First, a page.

III. Do you consider Obscur related to this concept whatsoever?
As I see it, the true meaning of avant-garde does not always consist in a groundbreaking idea, let’s say. It is also about the process of how that idea is conceived, realized, expressed, it is about the discipline of controlling your work and yourself. The intentions I have for my brand makes it very difficult for it to be widely understood and accepted. I would avoid positioning Obscur inside or outside this rank, I like thinking that it’s a realm where I am completely honest with myself and where I am living my work to the fullest.
IV. On the other hand, could the avant-garde, niche fashion that makes it into the mainstream, be seen as a story of decline instead? Let’s consider Rick Owens for example.
Considered from the baudelarian perspective mentioned above, we could say that Rick Owens did create a new stereotype. He was at the right moment, in the right spot and also had the right ideas. If creating something new can be a difficult task, creating a new stereotype can be virtually impossible if you are not aligned and fully anchored to the current status quo.
V. Avant-garde could represent the absolute moment of fashion, le beau inédit, whose manifestation is that of intense experimentation but its progressive character, of preventing stagnation by pushing the boundaries, marks a fine line between bringing fundamental change for better or bringing it just for the sake of it, or sometimes even for worse. We arrive then to a concept emptied of meaning – if it ever had a meaning – as it tends to point to a certain quality and value of “newness”. Why do you think this concept has such a great value in our contemporary culture?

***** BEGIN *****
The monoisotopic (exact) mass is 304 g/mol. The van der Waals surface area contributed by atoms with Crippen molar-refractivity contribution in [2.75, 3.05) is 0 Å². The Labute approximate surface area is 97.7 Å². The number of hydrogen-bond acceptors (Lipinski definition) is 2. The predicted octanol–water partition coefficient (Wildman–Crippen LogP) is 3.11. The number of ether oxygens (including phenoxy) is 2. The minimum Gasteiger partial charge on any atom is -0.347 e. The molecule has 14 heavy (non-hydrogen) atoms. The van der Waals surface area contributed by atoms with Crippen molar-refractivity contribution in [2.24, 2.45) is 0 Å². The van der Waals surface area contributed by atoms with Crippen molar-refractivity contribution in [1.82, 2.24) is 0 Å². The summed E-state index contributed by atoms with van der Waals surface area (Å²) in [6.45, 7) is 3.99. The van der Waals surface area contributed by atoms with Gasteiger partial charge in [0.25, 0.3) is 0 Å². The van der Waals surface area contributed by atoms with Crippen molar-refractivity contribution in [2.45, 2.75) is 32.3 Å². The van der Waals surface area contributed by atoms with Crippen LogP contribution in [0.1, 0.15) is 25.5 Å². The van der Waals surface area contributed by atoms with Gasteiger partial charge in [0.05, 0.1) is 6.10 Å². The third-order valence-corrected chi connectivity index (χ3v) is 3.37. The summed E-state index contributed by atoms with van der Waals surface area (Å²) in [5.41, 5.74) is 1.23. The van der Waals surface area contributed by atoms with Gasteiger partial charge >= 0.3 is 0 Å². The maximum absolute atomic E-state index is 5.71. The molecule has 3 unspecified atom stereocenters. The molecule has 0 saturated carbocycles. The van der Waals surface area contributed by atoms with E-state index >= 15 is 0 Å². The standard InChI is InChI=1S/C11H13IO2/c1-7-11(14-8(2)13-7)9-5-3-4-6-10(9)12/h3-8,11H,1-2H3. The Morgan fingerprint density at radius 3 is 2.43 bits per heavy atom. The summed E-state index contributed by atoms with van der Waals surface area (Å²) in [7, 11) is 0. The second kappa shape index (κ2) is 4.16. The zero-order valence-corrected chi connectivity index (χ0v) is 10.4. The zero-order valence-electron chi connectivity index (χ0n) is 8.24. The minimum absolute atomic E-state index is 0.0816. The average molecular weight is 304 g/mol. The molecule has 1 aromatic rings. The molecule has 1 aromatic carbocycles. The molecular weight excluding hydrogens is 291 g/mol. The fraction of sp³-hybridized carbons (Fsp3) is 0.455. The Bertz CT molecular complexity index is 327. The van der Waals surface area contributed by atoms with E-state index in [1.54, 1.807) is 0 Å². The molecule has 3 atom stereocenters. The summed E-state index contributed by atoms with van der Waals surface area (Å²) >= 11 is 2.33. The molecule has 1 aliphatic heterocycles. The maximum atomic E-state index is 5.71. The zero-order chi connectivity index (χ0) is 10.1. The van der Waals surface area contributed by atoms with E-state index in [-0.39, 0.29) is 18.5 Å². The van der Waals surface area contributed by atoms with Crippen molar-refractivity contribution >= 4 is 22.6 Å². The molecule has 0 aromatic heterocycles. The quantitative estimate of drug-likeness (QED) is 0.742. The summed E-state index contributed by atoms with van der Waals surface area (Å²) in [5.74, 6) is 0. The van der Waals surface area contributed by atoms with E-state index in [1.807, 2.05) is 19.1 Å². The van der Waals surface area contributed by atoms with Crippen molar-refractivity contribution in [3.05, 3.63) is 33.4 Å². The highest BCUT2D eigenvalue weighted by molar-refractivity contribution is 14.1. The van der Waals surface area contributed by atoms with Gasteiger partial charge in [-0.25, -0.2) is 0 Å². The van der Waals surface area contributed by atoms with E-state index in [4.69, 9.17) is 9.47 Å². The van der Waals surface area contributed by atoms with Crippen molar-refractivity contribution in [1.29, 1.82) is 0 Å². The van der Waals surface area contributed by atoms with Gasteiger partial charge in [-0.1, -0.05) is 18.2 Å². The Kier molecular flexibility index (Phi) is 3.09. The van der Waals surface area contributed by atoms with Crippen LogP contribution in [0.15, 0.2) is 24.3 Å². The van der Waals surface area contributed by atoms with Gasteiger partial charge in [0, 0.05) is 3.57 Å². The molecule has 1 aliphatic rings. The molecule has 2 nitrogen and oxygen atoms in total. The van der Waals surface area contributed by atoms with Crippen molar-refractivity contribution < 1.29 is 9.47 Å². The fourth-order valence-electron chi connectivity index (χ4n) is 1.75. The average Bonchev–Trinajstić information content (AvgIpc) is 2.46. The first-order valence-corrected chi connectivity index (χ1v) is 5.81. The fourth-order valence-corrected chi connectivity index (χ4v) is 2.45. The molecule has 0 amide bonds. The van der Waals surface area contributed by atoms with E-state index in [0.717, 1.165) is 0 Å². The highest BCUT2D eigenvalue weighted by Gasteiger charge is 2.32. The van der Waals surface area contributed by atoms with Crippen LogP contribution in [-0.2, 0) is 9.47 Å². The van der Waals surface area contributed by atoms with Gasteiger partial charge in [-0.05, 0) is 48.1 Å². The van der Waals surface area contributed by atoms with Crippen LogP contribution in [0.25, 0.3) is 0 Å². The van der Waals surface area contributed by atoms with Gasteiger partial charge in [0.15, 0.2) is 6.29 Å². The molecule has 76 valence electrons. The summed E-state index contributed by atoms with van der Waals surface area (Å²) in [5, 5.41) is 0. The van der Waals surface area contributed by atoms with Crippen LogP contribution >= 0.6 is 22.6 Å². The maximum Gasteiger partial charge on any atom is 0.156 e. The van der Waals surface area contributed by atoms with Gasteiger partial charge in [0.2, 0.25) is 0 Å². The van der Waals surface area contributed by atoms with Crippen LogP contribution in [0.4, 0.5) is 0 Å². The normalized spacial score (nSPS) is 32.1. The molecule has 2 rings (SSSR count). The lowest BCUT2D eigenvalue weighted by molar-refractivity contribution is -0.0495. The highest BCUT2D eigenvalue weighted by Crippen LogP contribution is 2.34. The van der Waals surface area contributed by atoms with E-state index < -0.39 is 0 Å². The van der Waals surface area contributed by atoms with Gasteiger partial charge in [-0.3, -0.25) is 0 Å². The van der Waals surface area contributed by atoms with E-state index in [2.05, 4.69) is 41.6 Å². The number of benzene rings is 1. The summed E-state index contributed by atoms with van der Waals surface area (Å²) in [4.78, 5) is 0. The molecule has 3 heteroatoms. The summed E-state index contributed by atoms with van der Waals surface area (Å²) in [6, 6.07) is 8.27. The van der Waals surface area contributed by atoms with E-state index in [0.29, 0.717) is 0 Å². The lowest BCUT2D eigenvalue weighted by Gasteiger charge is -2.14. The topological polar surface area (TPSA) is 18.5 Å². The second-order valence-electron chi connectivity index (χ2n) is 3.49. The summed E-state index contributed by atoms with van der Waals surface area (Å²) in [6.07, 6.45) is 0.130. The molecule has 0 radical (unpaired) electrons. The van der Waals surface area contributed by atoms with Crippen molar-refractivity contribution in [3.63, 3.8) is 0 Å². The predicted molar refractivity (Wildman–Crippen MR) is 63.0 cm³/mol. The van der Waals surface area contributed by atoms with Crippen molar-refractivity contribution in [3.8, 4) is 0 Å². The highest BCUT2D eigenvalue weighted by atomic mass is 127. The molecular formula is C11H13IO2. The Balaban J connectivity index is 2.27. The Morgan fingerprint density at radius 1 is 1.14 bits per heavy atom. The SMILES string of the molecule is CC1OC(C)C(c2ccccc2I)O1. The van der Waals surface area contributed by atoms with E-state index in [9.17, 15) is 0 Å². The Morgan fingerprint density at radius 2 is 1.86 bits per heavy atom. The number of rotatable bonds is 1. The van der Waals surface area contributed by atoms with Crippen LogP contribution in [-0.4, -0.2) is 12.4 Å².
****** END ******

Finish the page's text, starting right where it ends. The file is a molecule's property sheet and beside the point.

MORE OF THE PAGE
Right now we are kind of living a stagnation of that stereotype created by Rick Owens and people are anxiously expecting something new to happen, and I feel there are not many brands that actually push themselves outside their own box of convenience. And those who try to do it most often face serious issues because the industry is in fact not willing and not yet ready to accept a change. And I am saying this because I have experienced the turmoil first hand.
VI. Never ending search for the supreme up-to-dateness of the constantly changing contemporary culture, trying to keep up with the dynamism of the industry, to survive its perpetual uncertainties, and the need to network, to establish ubiquitous connections while knowing that most of them are just transient and shallow relationships… All of us who have distaste for these conventions seek to escape them in one way or another. Do you feel that an avant-garde should be/is able to challenge these values?
Boundaries should always be pushed and change should always be present. I do think that our perception of what a healthy change should really be is altered by what the industry is telling us that it is. Truly genuine and soulful ideas rarely root from stress and repetitive cycles. Change creates change! So far I do not see the industry changing its course and therefore I doubt that the work of truly contemporary artists can be well be presented within its cage. I wonder if there is something out there able to reset the way we think, our vanity and the hyper-dynamic course that the world is following? A hydrogen bomb, maybe? Let’s hope not though.
VII. But can one maintain autonomy outside of these conventions?
It is quite difficult to survive this business if you do not play by its rules. Nevertheless, I do hope that good things will come to those who choose to walk on the periphery trying to become the masters of their own canons. And in the end, I don’t think anyone should question anyone else’s work or their methodology, unless they question it themselves.